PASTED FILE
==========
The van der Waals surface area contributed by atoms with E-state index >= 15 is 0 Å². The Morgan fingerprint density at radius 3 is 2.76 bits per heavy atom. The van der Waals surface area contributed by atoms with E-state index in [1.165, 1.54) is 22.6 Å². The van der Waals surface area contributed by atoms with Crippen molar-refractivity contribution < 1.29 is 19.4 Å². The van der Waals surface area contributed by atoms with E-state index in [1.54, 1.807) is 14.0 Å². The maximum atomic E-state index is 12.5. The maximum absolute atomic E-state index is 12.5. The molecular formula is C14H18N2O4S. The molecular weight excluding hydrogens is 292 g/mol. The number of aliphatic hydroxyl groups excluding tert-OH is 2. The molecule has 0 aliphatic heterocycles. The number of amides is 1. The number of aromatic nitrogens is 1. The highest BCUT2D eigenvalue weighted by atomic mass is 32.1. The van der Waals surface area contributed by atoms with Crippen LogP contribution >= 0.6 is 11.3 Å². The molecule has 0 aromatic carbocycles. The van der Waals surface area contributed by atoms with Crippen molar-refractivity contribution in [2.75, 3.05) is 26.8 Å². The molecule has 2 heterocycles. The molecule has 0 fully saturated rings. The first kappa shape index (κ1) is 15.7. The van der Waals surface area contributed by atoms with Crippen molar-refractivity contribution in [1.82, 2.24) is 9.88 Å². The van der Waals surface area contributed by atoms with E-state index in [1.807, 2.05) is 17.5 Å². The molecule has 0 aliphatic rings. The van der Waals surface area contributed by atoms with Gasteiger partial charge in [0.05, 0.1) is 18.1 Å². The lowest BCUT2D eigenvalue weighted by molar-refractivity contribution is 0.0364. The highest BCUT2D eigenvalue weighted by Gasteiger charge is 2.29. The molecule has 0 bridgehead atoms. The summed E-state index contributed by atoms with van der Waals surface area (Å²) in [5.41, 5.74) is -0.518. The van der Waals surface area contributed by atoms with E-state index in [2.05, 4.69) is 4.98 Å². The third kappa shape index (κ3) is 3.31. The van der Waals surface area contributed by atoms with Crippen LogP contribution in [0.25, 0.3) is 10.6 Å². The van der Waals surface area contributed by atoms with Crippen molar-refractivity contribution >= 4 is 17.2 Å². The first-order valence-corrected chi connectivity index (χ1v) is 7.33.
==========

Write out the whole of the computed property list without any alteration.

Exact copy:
The van der Waals surface area contributed by atoms with E-state index >= 15 is 0 Å². The Morgan fingerprint density at radius 3 is 2.76 bits per heavy atom. The van der Waals surface area contributed by atoms with E-state index in [1.165, 1.54) is 22.6 Å². The van der Waals surface area contributed by atoms with Crippen molar-refractivity contribution < 1.29 is 19.4 Å². The van der Waals surface area contributed by atoms with E-state index in [1.54, 1.807) is 14.0 Å². The maximum atomic E-state index is 12.5. The maximum absolute atomic E-state index is 12.5. The molecular formula is C14H18N2O4S. The molecular weight excluding hydrogens is 292 g/mol. The number of aliphatic hydroxyl groups excluding tert-OH is 2. The molecule has 0 aliphatic heterocycles. The number of amides is 1. The number of aromatic nitrogens is 1. The highest BCUT2D eigenvalue weighted by atomic mass is 32.1. The van der Waals surface area contributed by atoms with Crippen LogP contribution >= 0.6 is 11.3 Å². The molecule has 0 aromatic carbocycles. The van der Waals surface area contributed by atoms with Crippen molar-refractivity contribution in [2.75, 3.05) is 26.8 Å². The molecule has 2 heterocycles. The molecule has 0 fully saturated rings. The first kappa shape index (κ1) is 15.7. The van der Waals surface area contributed by atoms with Crippen molar-refractivity contribution in [1.82, 2.24) is 9.88 Å². The van der Waals surface area contributed by atoms with E-state index in [1.807, 2.05) is 17.5 Å². The molecule has 0 aliphatic rings. The van der Waals surface area contributed by atoms with Gasteiger partial charge in [0.05, 0.1) is 18.1 Å². The lowest BCUT2D eigenvalue weighted by molar-refractivity contribution is 0.0364. The highest BCUT2D eigenvalue weighted by Gasteiger charge is 2.29. The molecule has 0 bridgehead atoms. The summed E-state index contributed by atoms with van der Waals surface area (Å²) in [5.41, 5.74) is -0.518. The van der Waals surface area contributed by atoms with E-state index in [2.05, 4.69) is 4.98 Å². The third kappa shape index (κ3) is 3.31. The van der Waals surface area contributed by atoms with Crippen LogP contribution in [0.25, 0.3) is 10.6 Å². The van der Waals surface area contributed by atoms with Crippen molar-refractivity contribution >= 4 is 17.2 Å². The first-order valence-corrected chi connectivity index (χ1v) is 7.33.